MGM Resorts International is never shy about trying to protect their turf, even when it means marshaling a powerful force of litigators, lobbying lawmakers, or supporting anti-casino efforts once they have their own foundations laid. They aren’t alone. Whenever millions or billions of dollars are on the line the players, big and small, seem to do everything within their powers to protect their interests.

Millions are usually invested, or gambled, to secure a lucrative market before ground is even broken, but sometimes a threat can rise just across a state’s border with an entirely different set of laws and regulations. From one perspective, that’s what occurred when the Connecticut tribes that run Mohegan Sun and Foxwoods decided to open a casino together as MMCT Venture. From another perspective, they are simply trying to keep Connecticut gamblers from traveling to Massachusetts to play at MGM Springfield, a $950 million casino resort less than 10 minutes away from the states’ common border.

22News (WWLP) reported on November 22, that MGM’s lawyers were headed to the United States Court of Appeals for the 2nd Circuit in New York City Monday in an effort to stop the Mashantucket Pequot and the Mohegan Tribes of Connecticut from building a new casino. One potential location for the casino, which doesn’t even have a law authorizing it yet, is East Windsor, less than 15 miles from MGM Springfield.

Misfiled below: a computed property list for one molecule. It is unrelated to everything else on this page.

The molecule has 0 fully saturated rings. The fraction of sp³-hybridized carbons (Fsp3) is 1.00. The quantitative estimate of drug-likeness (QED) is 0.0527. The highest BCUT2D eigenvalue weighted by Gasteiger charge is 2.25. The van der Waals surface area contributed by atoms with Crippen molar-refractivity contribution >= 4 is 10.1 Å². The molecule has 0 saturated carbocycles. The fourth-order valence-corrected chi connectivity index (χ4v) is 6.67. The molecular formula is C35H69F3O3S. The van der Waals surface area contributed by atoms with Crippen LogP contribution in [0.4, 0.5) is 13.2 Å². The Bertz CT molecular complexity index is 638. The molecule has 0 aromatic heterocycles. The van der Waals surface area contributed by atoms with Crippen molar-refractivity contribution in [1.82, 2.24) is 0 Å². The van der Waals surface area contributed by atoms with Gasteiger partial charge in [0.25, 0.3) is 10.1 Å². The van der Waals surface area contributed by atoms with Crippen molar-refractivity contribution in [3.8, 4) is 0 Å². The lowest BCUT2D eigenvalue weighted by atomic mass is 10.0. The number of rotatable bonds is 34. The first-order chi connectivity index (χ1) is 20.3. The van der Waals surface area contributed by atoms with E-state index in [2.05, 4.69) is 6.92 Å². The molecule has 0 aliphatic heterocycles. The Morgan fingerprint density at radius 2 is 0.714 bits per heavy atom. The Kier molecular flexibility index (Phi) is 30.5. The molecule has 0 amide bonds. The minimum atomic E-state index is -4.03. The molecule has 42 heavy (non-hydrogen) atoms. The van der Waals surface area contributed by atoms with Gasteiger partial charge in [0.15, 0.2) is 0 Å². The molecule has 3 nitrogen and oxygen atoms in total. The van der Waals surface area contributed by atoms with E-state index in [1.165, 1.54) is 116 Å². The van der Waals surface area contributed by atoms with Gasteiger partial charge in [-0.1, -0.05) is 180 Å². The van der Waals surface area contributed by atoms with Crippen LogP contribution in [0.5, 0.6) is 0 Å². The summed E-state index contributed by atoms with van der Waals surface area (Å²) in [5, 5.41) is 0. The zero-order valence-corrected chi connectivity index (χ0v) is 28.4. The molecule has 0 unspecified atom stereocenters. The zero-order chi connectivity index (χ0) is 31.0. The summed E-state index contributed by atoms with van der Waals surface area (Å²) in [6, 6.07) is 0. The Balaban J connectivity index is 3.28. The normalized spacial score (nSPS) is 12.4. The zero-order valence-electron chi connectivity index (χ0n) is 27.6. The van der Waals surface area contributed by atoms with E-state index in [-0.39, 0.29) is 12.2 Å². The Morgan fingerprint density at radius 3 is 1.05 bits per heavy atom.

Other sites under consideration by the tribes include East Hartford, Windsor Locks, South Windsor, and Hartford – all in close proximity to the mega-resort expected to open in 2018.

The MGM Springfield location could turn out to be a big gamble on both sides of the border. Although some analysts have suggested that both casinos could survive so close together, other respected consultants have proferred (see comments) that the tribes would do just as well or better to place a new casino in affluent Westchester County, closer to New York populations.

The tribes may well have reason to worry about losing customers to MGM Springfield. Although some studies funded by stakeholders can conveniently leave out some mitigating data in reaching their conclusions, they can also paint a picture of potentials.

MMCT commissioned casino consultant and political scientist, Clyde Barrow to conduct a study on the impact of MGM’s casino opening. The conclusions were detailed and showed a potential impact on Connecticut of 9,300 jobs lost and more than $100 million in tax revenue evaporating along with $700 million in gross gaming revenue being lost by the tribes. The Connecticut Office of Fiscal Analysis has estimated nearly $70 million in lost tax revenues for 2019.

Connecticut legislators return to work in January, by that time MMCT Venture is expected to have announced a location for their new casino. Depending on the results of Monday’s hearing the race may be on to see who shall open their doors first, or it may be back to the drawing board for the tribes.

MGM to continue fight against Connecticut tribal casino was last modified: November 23rd, 2016 by Lars Jones